SANTIAGO, Chile -- Emma de Ramon recently bought a condominium here. But even before she moved in, she said, everyone in the building knew one fact about her: She's gay.
De Ramon and her partner, Karen Atala, a judge, have become unintentional celebrities since waging a battle against Chile's Supreme Court, which forced Atala to surrender custody of her three daughters because of her relationship with de Ramon.
Now the couple has become emblematic of a segment of the population growing noticeably bolder recently: those eager to shed Chile's label as the most culturally conservative country in Latin America.
Some of those seeking change have challenged powerful institutions, which they say don't represent the public will. Atala and de Ramon have taken their fight outside the country to an international human rights commission in Washington, which they hope can convince the Chilean government that its highest court was wrong.
"Oh, we're famous now," said de Ramon, a historian who met Atala after the criminal court judge separated from her husband in 2001. "As for myself, when I'm out in public I usually don't feel like I'm the target of discrimination, and I don't hear disparaging comments. That's only from the Supreme Court."
Groups that have historically determined Chile's cultural norms -- including the Supreme Court, the Catholic Church, and a traditional class of political elites -- are being tested on multiple fronts.
A new national policy, for example, offers free morning-after pills to anyone 14 or older. Congress is debating proposals to explicitly protect the legal rights of gays and other minorities. Another proposal that would allow "merciful deaths" to terminally ill patients has ignited a debate about euthanasia. And a government-funded AIDS prevention campaign launched this month shows school-age girls and a gay couple, among others, promoting condom use. The campaign has riled Catholic Church leaders.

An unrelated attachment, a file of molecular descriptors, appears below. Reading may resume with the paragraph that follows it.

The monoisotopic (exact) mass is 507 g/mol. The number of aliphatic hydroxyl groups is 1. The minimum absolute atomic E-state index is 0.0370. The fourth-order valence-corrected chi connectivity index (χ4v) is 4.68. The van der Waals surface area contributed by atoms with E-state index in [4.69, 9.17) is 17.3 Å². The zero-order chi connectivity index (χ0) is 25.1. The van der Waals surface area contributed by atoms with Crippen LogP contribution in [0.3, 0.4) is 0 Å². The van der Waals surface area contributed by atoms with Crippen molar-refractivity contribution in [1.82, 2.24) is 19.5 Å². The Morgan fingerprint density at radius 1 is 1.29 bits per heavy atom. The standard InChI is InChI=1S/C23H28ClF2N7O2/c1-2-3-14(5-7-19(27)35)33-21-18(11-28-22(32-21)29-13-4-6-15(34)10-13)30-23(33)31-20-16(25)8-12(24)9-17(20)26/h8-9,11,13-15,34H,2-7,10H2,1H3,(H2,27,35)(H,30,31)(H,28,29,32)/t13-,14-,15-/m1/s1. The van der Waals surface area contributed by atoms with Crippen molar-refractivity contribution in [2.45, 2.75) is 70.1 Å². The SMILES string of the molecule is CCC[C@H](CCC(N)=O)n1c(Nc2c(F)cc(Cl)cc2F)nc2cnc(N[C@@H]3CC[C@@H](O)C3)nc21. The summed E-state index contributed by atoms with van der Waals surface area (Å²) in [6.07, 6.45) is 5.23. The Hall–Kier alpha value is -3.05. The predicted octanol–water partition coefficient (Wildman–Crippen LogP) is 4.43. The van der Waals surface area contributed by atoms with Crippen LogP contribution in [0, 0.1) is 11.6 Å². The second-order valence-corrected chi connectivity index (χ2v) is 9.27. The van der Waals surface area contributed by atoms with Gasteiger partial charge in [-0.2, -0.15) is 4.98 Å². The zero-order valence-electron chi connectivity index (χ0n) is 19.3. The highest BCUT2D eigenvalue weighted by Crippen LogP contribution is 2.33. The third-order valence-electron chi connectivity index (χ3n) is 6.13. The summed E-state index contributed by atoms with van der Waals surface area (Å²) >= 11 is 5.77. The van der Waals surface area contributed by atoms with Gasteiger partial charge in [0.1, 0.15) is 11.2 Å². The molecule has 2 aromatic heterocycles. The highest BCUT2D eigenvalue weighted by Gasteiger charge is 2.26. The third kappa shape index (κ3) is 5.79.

For a country that legalized divorce just two years ago, the pace of change is remarkable. The church remains influential and is viewed favorably by most Chileans, but its leaders say they are concerned about a general movement away from its teachings.
This month, the country's Catholic bishops issued what they termed a moral wake-up call to the nation, citing "strange currents" running through society that are distancing people from their religious foundations.
Macarena Saez, the attorney handling the Atala custody case before the Inter-American Commission on Human Rights in Washington, said a growing recognition of the distance separating Chile's general population and its institutions make her hopeful that the government will reach an amicable agreement in the case.
"We're facing a society that is way more open than its institutions, and that's a good sign for us," Saez said.
Saez and her colleagues are hoping that the commission, part of the Organization of American States, will issue a similar ruling about the Atala case, resulting in new antidiscrimination legislation that would specifically ban child custody decisions based on the sexual orientation of the parent.
Felipe Rivas, who four years ago founded a student group for gay men and lesbians at the University of Chile, said the Atala case and the possibility of antidiscrimination legislation are viewed as important steps for gays, but said they also hold broader meaning here.
"In Chile, human rights has always meant torture and the crimes of the dictatorship," said Rivas, 23.
"But now the definition is changing, and people are seeing that human rights abuses can extend to a lot of other areas, too."